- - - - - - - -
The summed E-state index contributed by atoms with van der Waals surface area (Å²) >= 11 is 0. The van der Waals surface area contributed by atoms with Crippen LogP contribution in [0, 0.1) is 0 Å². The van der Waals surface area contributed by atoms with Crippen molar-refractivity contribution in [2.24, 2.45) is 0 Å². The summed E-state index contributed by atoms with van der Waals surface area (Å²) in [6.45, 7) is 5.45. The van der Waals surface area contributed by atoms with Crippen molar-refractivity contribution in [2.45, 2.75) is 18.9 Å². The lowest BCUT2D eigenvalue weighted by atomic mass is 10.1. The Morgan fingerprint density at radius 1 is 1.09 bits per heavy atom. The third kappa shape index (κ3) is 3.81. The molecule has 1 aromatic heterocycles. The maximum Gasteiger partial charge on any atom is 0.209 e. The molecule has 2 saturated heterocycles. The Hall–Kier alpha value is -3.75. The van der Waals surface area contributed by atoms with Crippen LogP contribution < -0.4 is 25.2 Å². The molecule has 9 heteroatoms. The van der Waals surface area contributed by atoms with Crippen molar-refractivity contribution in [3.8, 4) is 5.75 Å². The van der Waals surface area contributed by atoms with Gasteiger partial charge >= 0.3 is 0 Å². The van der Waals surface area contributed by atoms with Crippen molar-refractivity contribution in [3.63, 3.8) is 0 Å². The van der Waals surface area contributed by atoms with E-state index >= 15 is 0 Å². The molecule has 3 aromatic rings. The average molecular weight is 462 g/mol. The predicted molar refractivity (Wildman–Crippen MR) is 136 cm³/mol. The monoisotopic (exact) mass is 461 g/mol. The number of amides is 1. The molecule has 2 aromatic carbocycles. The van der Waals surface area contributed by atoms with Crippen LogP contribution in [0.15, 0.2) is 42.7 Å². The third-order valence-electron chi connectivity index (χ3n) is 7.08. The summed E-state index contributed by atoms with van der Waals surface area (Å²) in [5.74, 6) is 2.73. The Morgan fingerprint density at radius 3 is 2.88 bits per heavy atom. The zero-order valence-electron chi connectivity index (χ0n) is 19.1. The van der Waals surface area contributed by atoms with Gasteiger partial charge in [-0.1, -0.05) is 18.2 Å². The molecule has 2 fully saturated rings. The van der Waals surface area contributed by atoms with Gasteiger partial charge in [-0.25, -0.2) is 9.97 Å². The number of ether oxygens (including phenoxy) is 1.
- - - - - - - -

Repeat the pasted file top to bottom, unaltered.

The summed E-state index contributed by atoms with van der Waals surface area (Å²) >= 11 is 0. The van der Waals surface area contributed by atoms with Crippen LogP contribution in [0, 0.1) is 0 Å². The van der Waals surface area contributed by atoms with Crippen molar-refractivity contribution in [2.24, 2.45) is 0 Å². The summed E-state index contributed by atoms with van der Waals surface area (Å²) in [6.45, 7) is 5.45. The van der Waals surface area contributed by atoms with Crippen molar-refractivity contribution in [2.45, 2.75) is 18.9 Å². The lowest BCUT2D eigenvalue weighted by atomic mass is 10.1. The Morgan fingerprint density at radius 1 is 1.09 bits per heavy atom. The third kappa shape index (κ3) is 3.81. The molecule has 1 aromatic heterocycles. The maximum Gasteiger partial charge on any atom is 0.209 e. The molecule has 2 saturated heterocycles. The Hall–Kier alpha value is -3.75. The van der Waals surface area contributed by atoms with Crippen LogP contribution < -0.4 is 25.2 Å². The molecule has 9 heteroatoms. The van der Waals surface area contributed by atoms with Crippen molar-refractivity contribution in [3.8, 4) is 5.75 Å². The van der Waals surface area contributed by atoms with Gasteiger partial charge >= 0.3 is 0 Å². The van der Waals surface area contributed by atoms with Crippen molar-refractivity contribution in [3.63, 3.8) is 0 Å². The van der Waals surface area contributed by atoms with E-state index >= 15 is 0 Å². The molecule has 3 aromatic rings. The average molecular weight is 462 g/mol. The predicted molar refractivity (Wildman–Crippen MR) is 136 cm³/mol. The monoisotopic (exact) mass is 461 g/mol. The number of amides is 1. The molecule has 2 aromatic carbocycles. The van der Waals surface area contributed by atoms with Crippen LogP contribution in [0.15, 0.2) is 42.7 Å². The third-order valence-electron chi connectivity index (χ3n) is 7.08. The summed E-state index contributed by atoms with van der Waals surface area (Å²) in [5.74, 6) is 2.73. The Morgan fingerprint density at radius 3 is 2.88 bits per heavy atom. The zero-order valence-electron chi connectivity index (χ0n) is 19.1. The van der Waals surface area contributed by atoms with Gasteiger partial charge in [-0.1, -0.05) is 18.2 Å². The molecule has 2 fully saturated rings. The van der Waals surface area contributed by atoms with Gasteiger partial charge in [-0.25, -0.2) is 9.97 Å². The number of ether oxygens (including phenoxy) is 1.